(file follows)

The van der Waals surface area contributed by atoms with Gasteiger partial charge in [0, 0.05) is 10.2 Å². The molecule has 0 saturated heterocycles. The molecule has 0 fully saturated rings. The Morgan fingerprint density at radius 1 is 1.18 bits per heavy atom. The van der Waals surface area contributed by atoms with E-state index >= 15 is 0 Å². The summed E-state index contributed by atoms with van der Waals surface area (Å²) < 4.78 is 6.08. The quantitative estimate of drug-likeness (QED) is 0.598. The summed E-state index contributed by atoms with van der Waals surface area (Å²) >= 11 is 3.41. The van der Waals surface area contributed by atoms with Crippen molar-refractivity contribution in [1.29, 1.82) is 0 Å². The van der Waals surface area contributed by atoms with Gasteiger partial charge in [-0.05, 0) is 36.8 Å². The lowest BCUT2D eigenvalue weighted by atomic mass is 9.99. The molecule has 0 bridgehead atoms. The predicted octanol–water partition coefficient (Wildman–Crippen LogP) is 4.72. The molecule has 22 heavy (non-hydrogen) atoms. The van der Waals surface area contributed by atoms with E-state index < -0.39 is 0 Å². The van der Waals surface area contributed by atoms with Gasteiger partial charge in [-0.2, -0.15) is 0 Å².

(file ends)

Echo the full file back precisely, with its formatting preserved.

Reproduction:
The van der Waals surface area contributed by atoms with Gasteiger partial charge in [0, 0.05) is 10.2 Å². The molecule has 0 saturated heterocycles. The molecule has 0 fully saturated rings. The Morgan fingerprint density at radius 1 is 1.18 bits per heavy atom. The van der Waals surface area contributed by atoms with E-state index >= 15 is 0 Å². The summed E-state index contributed by atoms with van der Waals surface area (Å²) < 4.78 is 6.08. The quantitative estimate of drug-likeness (QED) is 0.598. The summed E-state index contributed by atoms with van der Waals surface area (Å²) >= 11 is 3.41. The van der Waals surface area contributed by atoms with Crippen molar-refractivity contribution in [1.29, 1.82) is 0 Å². The van der Waals surface area contributed by atoms with Gasteiger partial charge in [-0.05, 0) is 36.8 Å². The lowest BCUT2D eigenvalue weighted by atomic mass is 9.99. The molecule has 0 bridgehead atoms. The predicted octanol–water partition coefficient (Wildman–Crippen LogP) is 4.72. The molecule has 22 heavy (non-hydrogen) atoms. The van der Waals surface area contributed by atoms with E-state index < -0.39 is 0 Å². The van der Waals surface area contributed by atoms with Gasteiger partial charge in [-0.2, -0.15) is 0 Å².